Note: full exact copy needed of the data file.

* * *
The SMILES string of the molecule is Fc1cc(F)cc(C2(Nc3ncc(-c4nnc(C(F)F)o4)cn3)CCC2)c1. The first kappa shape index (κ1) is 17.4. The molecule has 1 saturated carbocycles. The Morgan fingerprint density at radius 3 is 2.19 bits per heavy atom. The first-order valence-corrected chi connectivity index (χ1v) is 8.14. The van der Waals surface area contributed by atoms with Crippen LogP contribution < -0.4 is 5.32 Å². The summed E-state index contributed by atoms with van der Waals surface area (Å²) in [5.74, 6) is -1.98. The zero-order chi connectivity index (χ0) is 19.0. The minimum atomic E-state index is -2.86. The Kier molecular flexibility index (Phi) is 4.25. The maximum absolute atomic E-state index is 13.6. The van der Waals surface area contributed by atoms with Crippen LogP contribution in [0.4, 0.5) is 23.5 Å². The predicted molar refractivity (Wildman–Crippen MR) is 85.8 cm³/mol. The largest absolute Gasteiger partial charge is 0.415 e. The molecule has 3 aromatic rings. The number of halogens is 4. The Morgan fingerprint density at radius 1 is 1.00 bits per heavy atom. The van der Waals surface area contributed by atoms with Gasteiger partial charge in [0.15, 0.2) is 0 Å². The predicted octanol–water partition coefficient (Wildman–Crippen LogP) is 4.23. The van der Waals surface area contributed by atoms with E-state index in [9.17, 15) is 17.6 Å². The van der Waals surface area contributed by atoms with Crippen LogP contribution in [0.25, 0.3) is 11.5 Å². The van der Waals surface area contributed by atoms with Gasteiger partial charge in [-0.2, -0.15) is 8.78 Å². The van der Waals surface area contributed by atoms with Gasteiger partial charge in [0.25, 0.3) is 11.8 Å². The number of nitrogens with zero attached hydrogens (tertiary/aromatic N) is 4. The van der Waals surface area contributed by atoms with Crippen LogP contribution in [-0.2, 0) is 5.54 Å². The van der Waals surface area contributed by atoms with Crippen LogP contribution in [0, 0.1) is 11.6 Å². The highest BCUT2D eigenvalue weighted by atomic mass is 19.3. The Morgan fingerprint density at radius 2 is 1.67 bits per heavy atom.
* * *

The SMILES string of the molecule is Fc1cc(F)cc(C2(Nc3ncc(-c4nnc(C(F)F)o4)cn3)CCC2)c1. The first kappa shape index (κ1) is 17.4. The molecule has 1 saturated carbocycles. The Morgan fingerprint density at radius 3 is 2.19 bits per heavy atom. The first-order valence-corrected chi connectivity index (χ1v) is 8.14. The van der Waals surface area contributed by atoms with Crippen LogP contribution < -0.4 is 5.32 Å². The summed E-state index contributed by atoms with van der Waals surface area (Å²) in [5.74, 6) is -1.98. The zero-order chi connectivity index (χ0) is 19.0. The minimum atomic E-state index is -2.86. The Kier molecular flexibility index (Phi) is 4.25. The maximum absolute atomic E-state index is 13.6. The van der Waals surface area contributed by atoms with Crippen LogP contribution in [0.4, 0.5) is 23.5 Å². The predicted molar refractivity (Wildman–Crippen MR) is 85.8 cm³/mol. The largest absolute Gasteiger partial charge is 0.415 e. The molecule has 3 aromatic rings. The number of halogens is 4. The Morgan fingerprint density at radius 1 is 1.00 bits per heavy atom. The van der Waals surface area contributed by atoms with Gasteiger partial charge in [0.15, 0.2) is 0 Å². The predicted octanol–water partition coefficient (Wildman–Crippen LogP) is 4.23. The van der Waals surface area contributed by atoms with E-state index in [9.17, 15) is 17.6 Å². The van der Waals surface area contributed by atoms with Crippen LogP contribution in [0.25, 0.3) is 11.5 Å². The van der Waals surface area contributed by atoms with Gasteiger partial charge in [-0.2, -0.15) is 8.78 Å². The van der Waals surface area contributed by atoms with Gasteiger partial charge in [0.25, 0.3) is 11.8 Å². The number of nitrogens with zero attached hydrogens (tertiary/aromatic N) is 4. The van der Waals surface area contributed by atoms with Crippen LogP contribution in [-0.2, 0) is 5.54 Å². The van der Waals surface area contributed by atoms with Crippen LogP contribution in [0, 0.1) is 11.6 Å². The highest BCUT2D eigenvalue weighted by atomic mass is 19.3. The Morgan fingerprint density at radius 2 is 1.67 bits per heavy atom.